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Eli Kessler: Structural Deviation

What is unique about your process and how does this define your practice?
As an artist, my practice involves finding relationships between making processes and techniques, materials, imagery, and forms. My artwork incorporates a range of processes that developed at various points in history. Old processes like wood carving exist in the same space as 3D printing and steel fabrication. For me, processes and materials contain latent content that, when thoughtfully utilized, reveal past ideologies. For instance, steel fabrication references industrial notions of progress, wood carving evokes a slower time and more direct interaction with nature, while 3D printing embodies our increasingly digitized existence. With that said, I am not solely interested in using processes in traditional ways but want to utilize processes and materials to actualize new possibilities. Within art, these new possibilities might manifest in new visual forms or new approaches to living.

What influences your work or your creative process?
Throughout my lifetime, art has given me agency—the agency to express a personal viewpoint and the ability to learn more about the world and larger social structures. With agency comes the possibility to move, freely express, and explore. As an artist, I value when art leads to creative liberation. For me, tapping into our exploratory nature, bravely collaborating, and ethically creating new possibilities drives my work.

What lessons have you learned from other artists?
Learning from other artists is absolutely important and one of the things I value most about art. I’ve learned from artists who were my teachers, peers in school, and artist friends. I’ve also learned from experiencing artwork made by living and past artists worldwide. From those experiences, I have realized that art is expanding with new possibilities. I view art as an open limitless space where creative impulses are realized. Some people might contribute to art by expanding traditional approaches, while others might create a whole new approach to art making. In some instances, art relies on traditional ideas of skill that require gaining competencies. Other times, art becomes a space for people to actualize new forms of creativity that are not tethered to disciplines or contrived boundaries. For example, a person with creative impulses associated with engineering might contribute to art by creating kinetic or robotic sculptures, or people with creative impulses to music may gravitate towards art because they have the freedom to make sound art that is not tied to traditional forms of music. With this mindset, art becomes completely inclusive, and anyone has the potential to contribute.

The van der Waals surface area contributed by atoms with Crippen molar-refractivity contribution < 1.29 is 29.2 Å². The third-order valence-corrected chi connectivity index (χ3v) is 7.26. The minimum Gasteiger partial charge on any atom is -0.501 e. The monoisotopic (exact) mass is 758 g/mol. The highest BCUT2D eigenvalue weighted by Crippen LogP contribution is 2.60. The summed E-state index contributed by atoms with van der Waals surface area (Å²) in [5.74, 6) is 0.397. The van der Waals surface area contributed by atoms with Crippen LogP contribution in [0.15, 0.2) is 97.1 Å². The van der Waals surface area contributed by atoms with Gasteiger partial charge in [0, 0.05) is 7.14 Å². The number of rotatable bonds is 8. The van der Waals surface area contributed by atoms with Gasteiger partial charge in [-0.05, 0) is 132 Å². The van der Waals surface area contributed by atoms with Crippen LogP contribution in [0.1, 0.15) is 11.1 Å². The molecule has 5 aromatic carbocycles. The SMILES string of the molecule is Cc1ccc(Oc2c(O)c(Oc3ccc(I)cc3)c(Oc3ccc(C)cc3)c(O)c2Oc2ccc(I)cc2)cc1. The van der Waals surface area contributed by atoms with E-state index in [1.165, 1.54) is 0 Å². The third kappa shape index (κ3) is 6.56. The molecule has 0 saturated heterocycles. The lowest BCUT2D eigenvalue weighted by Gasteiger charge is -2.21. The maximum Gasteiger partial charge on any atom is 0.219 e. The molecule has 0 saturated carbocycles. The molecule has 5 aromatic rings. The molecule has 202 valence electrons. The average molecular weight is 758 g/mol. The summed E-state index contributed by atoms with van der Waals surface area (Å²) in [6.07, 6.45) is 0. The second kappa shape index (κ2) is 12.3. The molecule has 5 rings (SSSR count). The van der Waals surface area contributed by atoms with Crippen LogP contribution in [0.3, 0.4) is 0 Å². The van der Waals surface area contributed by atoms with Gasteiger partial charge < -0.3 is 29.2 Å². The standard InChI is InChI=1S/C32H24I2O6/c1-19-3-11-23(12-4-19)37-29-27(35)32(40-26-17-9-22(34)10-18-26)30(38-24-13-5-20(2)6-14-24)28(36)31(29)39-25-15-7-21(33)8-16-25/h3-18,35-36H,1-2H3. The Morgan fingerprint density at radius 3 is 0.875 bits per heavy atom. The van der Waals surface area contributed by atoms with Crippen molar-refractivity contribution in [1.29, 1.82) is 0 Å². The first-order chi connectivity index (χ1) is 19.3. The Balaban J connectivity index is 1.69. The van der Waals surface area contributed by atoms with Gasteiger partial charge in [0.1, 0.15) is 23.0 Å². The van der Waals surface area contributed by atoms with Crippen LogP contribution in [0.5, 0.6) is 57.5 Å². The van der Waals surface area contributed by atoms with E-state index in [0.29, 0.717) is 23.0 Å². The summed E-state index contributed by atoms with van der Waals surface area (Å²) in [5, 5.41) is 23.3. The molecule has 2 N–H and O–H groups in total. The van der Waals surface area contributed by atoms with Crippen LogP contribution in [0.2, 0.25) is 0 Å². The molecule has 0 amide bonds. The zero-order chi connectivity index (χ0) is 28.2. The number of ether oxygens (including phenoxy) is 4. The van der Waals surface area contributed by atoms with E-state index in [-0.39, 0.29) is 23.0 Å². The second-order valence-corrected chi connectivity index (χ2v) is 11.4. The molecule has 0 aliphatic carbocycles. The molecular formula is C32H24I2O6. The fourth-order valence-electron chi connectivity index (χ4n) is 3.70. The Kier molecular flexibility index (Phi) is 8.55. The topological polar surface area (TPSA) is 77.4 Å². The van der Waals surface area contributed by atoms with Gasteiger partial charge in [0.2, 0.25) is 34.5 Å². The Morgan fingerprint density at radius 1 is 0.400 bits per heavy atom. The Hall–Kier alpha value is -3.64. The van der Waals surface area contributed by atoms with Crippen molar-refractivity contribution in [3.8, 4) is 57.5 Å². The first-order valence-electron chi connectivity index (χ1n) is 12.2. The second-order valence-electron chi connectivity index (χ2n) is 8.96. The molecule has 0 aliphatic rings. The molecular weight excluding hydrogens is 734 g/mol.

Eli Kessler Artist Interview PDF

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